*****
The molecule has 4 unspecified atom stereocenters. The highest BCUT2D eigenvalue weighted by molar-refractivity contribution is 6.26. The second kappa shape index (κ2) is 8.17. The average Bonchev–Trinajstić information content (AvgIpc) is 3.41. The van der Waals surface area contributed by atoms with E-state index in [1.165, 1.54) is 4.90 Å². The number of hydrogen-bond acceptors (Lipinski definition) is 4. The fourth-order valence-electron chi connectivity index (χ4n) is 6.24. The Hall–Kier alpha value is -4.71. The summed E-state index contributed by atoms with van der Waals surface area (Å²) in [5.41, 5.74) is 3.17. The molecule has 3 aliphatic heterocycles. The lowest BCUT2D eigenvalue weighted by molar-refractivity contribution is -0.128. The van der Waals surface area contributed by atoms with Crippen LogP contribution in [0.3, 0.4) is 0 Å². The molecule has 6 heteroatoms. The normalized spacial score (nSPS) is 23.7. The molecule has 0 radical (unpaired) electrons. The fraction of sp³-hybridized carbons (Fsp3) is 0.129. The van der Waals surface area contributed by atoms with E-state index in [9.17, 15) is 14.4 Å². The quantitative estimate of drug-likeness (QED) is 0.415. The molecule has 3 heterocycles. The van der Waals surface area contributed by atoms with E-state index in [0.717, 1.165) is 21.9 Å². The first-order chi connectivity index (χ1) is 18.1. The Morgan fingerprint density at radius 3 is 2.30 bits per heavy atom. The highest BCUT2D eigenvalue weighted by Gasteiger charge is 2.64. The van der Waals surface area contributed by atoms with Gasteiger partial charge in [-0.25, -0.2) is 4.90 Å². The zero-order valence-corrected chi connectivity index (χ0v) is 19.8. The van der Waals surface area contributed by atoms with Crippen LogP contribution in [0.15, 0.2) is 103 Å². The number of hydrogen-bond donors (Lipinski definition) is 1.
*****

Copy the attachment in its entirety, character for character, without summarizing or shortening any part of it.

The molecule has 4 unspecified atom stereocenters. The highest BCUT2D eigenvalue weighted by molar-refractivity contribution is 6.26. The second kappa shape index (κ2) is 8.17. The average Bonchev–Trinajstić information content (AvgIpc) is 3.41. The van der Waals surface area contributed by atoms with E-state index in [1.165, 1.54) is 4.90 Å². The number of hydrogen-bond acceptors (Lipinski definition) is 4. The fourth-order valence-electron chi connectivity index (χ4n) is 6.24. The Hall–Kier alpha value is -4.71. The summed E-state index contributed by atoms with van der Waals surface area (Å²) in [5.41, 5.74) is 3.17. The molecule has 3 aliphatic heterocycles. The lowest BCUT2D eigenvalue weighted by molar-refractivity contribution is -0.128. The van der Waals surface area contributed by atoms with Crippen LogP contribution in [0.3, 0.4) is 0 Å². The molecule has 6 heteroatoms. The normalized spacial score (nSPS) is 23.7. The molecule has 0 radical (unpaired) electrons. The fraction of sp³-hybridized carbons (Fsp3) is 0.129. The van der Waals surface area contributed by atoms with E-state index in [9.17, 15) is 14.4 Å². The quantitative estimate of drug-likeness (QED) is 0.415. The molecule has 3 heterocycles. The van der Waals surface area contributed by atoms with E-state index in [0.717, 1.165) is 21.9 Å². The first-order chi connectivity index (χ1) is 18.1. The Morgan fingerprint density at radius 3 is 2.30 bits per heavy atom. The highest BCUT2D eigenvalue weighted by Gasteiger charge is 2.64. The van der Waals surface area contributed by atoms with Gasteiger partial charge in [-0.25, -0.2) is 4.90 Å². The zero-order valence-corrected chi connectivity index (χ0v) is 19.8. The van der Waals surface area contributed by atoms with Crippen LogP contribution in [0.15, 0.2) is 103 Å². The number of hydrogen-bond donors (Lipinski definition) is 1.